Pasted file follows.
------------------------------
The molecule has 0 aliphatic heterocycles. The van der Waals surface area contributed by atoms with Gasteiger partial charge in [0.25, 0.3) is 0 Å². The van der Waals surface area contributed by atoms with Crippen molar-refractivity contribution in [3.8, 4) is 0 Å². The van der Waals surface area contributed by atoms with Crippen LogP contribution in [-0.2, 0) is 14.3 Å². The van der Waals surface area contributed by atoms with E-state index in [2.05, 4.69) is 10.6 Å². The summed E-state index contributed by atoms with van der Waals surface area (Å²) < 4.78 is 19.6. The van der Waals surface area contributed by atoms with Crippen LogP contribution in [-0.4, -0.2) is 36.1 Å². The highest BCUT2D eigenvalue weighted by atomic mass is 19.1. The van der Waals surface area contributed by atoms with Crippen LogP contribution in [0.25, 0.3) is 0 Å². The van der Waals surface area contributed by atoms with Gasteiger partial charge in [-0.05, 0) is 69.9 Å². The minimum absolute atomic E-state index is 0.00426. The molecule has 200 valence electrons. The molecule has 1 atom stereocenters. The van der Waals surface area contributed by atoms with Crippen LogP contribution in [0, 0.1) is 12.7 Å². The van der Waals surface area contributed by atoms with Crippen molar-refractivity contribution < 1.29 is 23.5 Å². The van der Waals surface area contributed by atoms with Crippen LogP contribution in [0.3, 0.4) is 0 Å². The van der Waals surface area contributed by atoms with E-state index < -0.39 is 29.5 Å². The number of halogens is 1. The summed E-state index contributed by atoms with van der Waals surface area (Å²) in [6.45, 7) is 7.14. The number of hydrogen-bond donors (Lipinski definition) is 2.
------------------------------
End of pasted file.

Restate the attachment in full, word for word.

The molecule has 0 aliphatic heterocycles. The van der Waals surface area contributed by atoms with Gasteiger partial charge in [0.25, 0.3) is 0 Å². The van der Waals surface area contributed by atoms with Crippen molar-refractivity contribution in [3.8, 4) is 0 Å². The van der Waals surface area contributed by atoms with Crippen LogP contribution in [-0.2, 0) is 14.3 Å². The van der Waals surface area contributed by atoms with E-state index in [2.05, 4.69) is 10.6 Å². The summed E-state index contributed by atoms with van der Waals surface area (Å²) < 4.78 is 19.6. The van der Waals surface area contributed by atoms with Crippen LogP contribution in [-0.4, -0.2) is 36.1 Å². The highest BCUT2D eigenvalue weighted by atomic mass is 19.1. The van der Waals surface area contributed by atoms with Crippen LogP contribution in [0.25, 0.3) is 0 Å². The van der Waals surface area contributed by atoms with Gasteiger partial charge in [-0.05, 0) is 69.9 Å². The minimum absolute atomic E-state index is 0.00426. The molecule has 200 valence electrons. The molecule has 1 atom stereocenters. The van der Waals surface area contributed by atoms with Crippen LogP contribution in [0, 0.1) is 12.7 Å². The van der Waals surface area contributed by atoms with Crippen molar-refractivity contribution < 1.29 is 23.5 Å². The van der Waals surface area contributed by atoms with Crippen LogP contribution in [0.3, 0.4) is 0 Å². The van der Waals surface area contributed by atoms with E-state index < -0.39 is 29.5 Å². The number of halogens is 1. The summed E-state index contributed by atoms with van der Waals surface area (Å²) in [6.45, 7) is 7.14. The number of hydrogen-bond donors (Lipinski definition) is 2.